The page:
I’m going to say this, Charles Mingus is a Jazz musician, Miles Davis is a Jazz musician; Kenny G plays Jazz music. There’s a big difference. You can play this music as much as you’d like, and you can get computers and you can make it, but are you the jazz within the music?

That does not mean that we’re not allowed to formulate and make music. Nia Archives and Cherelle, they’ve got a line of passage. Make sure you do your homework and understand that you’re on a train and there are carriages before you and there will be carriages ahead of you.

There’s a difference in growing up in the music, I’ve grown up in this music. I’ve spent the last 30 years in dnb and the last 41 years in urban culture.

Speaking of Urban Culture, I’m from Miami and you have history in Miami. Can you explain what brought you here?

Miami, the 305, is a massive part of my journey. I went from the midlands in Wolverhampton, chasing a dream, looking at Americanism, and I followed that dream.

At 17 and a half, I was in New York under the wing of a crew, which I’m still with, TATs crew. In searching for my own identity and creating the Goldie character, I then realized that this character had a father. So I went to search for my father in Miami. He was a minister and a roofer, he used to be a gangster, but he ended up being a minister. He was what they call a roots man. My dad was a medicine man, in that respect, within the Jamaican community. I never knew how far and deep that went with his allotments and his farming that he had, where he would be the guy that everyone went to that had cancer or ailments and stuff. That could be seen as an Obeah man, but my dad was a herbsman. People knew that he was a strong church goer, seventh day Adventist, and I wanted to meet him. I wanted to be with him. I stayed with my dad for about a year.

I went to live with my friends in Miami and we shared a house. I ended up meeting a few graffiti writers and people that I still know to this day. I was working at the USA Flea Market #1, which is no longer there. Miami is a massive massive part of my life; going to booty clubs when Luke Skyywalker was at his peak. I even got my friends a record deal with a few English companies here, so my whole life in Miami and having met in the 90s was a very big thing for us. It was a part of the culture which laid the seed.

What is it like to know that people find representation through you? That people look at you and say “Wow, that’s the Goldie. He did the thing that everyone told him he couldn’t.”

It’s a very strange case for me because my fruit doesn’t hang low. I’ve always had high hanging fruit that I’ve had to scale the tree to grab.

The idea of exceeding fame. Let’s look at it a different way. If I take away who I am, the character I created through trauma, through not being accepted, and I write every name of every person that I’ve spoken to and met, including people that you would not expect, like in the weirdest of ways, you think “fuck me.” From Ted Turner, to Val Kilmer, to Laurence Fishbourne, to Steven Graham. Everyone. From Madonna, to all of these people, you think, “Dammit, this is a journey of a kid that just fell into this music and this dnb music, at that.”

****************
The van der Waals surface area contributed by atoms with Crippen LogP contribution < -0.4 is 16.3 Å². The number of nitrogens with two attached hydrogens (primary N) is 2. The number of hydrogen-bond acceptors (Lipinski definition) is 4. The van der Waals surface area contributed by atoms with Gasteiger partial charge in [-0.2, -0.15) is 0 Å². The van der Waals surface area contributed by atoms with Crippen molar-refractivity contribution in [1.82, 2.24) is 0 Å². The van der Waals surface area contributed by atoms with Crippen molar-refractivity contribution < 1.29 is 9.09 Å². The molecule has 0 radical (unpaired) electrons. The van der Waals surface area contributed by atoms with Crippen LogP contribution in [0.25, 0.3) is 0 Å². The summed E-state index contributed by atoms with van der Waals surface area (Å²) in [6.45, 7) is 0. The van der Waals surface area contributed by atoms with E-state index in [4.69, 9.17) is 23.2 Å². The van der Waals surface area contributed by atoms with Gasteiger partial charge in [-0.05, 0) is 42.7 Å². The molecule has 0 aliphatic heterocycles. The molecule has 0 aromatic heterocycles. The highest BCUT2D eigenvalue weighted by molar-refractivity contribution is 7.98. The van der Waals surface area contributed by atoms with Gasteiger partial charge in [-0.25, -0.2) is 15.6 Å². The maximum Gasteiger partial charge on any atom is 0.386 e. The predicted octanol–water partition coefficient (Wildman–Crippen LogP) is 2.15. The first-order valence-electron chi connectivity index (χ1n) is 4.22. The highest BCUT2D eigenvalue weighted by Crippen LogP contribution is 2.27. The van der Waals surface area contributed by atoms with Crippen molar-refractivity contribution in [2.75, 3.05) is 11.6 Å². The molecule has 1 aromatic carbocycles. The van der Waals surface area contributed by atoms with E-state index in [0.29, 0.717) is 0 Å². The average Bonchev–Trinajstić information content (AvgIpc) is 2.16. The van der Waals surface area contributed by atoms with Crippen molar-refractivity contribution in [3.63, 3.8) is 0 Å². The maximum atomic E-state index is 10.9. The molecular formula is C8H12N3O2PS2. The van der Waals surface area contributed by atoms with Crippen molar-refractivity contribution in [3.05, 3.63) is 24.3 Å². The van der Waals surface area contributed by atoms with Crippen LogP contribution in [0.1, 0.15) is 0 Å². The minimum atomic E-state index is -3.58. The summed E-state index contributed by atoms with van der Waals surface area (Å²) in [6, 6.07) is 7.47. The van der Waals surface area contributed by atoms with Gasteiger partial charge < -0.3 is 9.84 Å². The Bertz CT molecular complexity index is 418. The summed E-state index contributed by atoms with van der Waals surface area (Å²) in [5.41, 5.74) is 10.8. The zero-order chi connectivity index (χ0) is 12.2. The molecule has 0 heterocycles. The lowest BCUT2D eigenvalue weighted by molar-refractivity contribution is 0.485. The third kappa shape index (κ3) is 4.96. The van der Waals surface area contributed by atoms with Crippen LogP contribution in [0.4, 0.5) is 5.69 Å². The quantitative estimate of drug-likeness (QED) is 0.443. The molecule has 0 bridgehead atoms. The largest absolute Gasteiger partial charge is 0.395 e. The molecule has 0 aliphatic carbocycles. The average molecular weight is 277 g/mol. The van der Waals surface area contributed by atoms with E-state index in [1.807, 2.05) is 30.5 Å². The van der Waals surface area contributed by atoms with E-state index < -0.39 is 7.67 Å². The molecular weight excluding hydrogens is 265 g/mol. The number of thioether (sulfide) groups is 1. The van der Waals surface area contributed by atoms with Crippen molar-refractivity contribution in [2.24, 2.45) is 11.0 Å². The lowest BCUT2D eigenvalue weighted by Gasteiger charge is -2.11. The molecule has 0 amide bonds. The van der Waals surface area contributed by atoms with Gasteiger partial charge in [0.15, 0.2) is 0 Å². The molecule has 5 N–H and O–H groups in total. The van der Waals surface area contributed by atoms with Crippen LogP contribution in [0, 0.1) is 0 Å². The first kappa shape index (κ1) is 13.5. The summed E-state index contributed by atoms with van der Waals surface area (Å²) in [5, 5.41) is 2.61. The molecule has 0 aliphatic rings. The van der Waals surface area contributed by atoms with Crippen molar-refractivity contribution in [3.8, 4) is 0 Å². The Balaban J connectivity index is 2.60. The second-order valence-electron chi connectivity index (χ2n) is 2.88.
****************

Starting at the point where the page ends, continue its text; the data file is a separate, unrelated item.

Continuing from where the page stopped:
We did that thing where we change it. It was never gonna be acceptable to the masses because the last time I checked, we make wildstyle music. It just so happens, like any genre, it will peak, whether it’s grime, whether it’s dubstep, it has a point where it peaks. In anything, whether it’s jazz or b-bop or Motown. Let’s say punk, techno, all of these things peak, and if they’re successful enough, they regurgitate and they come back around.

I know artists in Detroit that are broke. Big players that created techno. I see how the world has taken it and how it’s become this bigger thing.

What is fame? What is success? How do you measure success? I’ve had all of the cars; the Bentleys, the Ferraris, The Porsches. In fact, I’ve destroyed cars. I’ve blew engines.

I think part of something serendipitously struck a note inside of me that I realize I’m an artist that has grown up through trauma and success, when it comes. At least I came up through success in a way that I can walk down the street and have respect.

I know people that suffered with fame that can’t go out of their houses. Like Robbie Williams is a great example, Robbie couldn’t go anywhere. He suffered, Robbie for that, mentally. And I think Ed Sheeran goes through the same because Ed’s a megastar. It’s a difficult thing to do.

I remember seeing the point of “How far can you take fame?” As a producer, you can take it to a point where you make successful albums, but I didn’t want to make successful albums for other people, I wanted to make albums that were cutting edge for myself. Making fierce commitments to make ‘Mother’ instead of Madonna’s album is a thing because I made those choices. I made them purely because that would’ve been the end of me because I’m tied to this sound which I follow in my heart, not financially.

Call it what you will, but I’ve been through success and I don’t measure it in Ferraris and Bentleys. Money can bring you a lot, but it can’t bring you happiness and I’ve realized that the hard way. I learned what wealth is and not richness. Wealth is yoga and well being.

This is just a kid who’s looking back thinking “Fuck, what a trip that was!” The one thing that I have intact, and my purpose, is to make as much noise in music and leave physical evidence that I was here. You’re only as good as the last sound you tried to bang around people’s ears. You’ve got to create. Creation is the key and I’ll be doing that until I take my last breath. I’m hoping it won’t be anytime in the near future.

You exude a fatherly vibe. You have the experience and wisdom that oozes off of you. I think to juxtapose that with your upbringing without a father has made you embody that for yourself. Would you agree?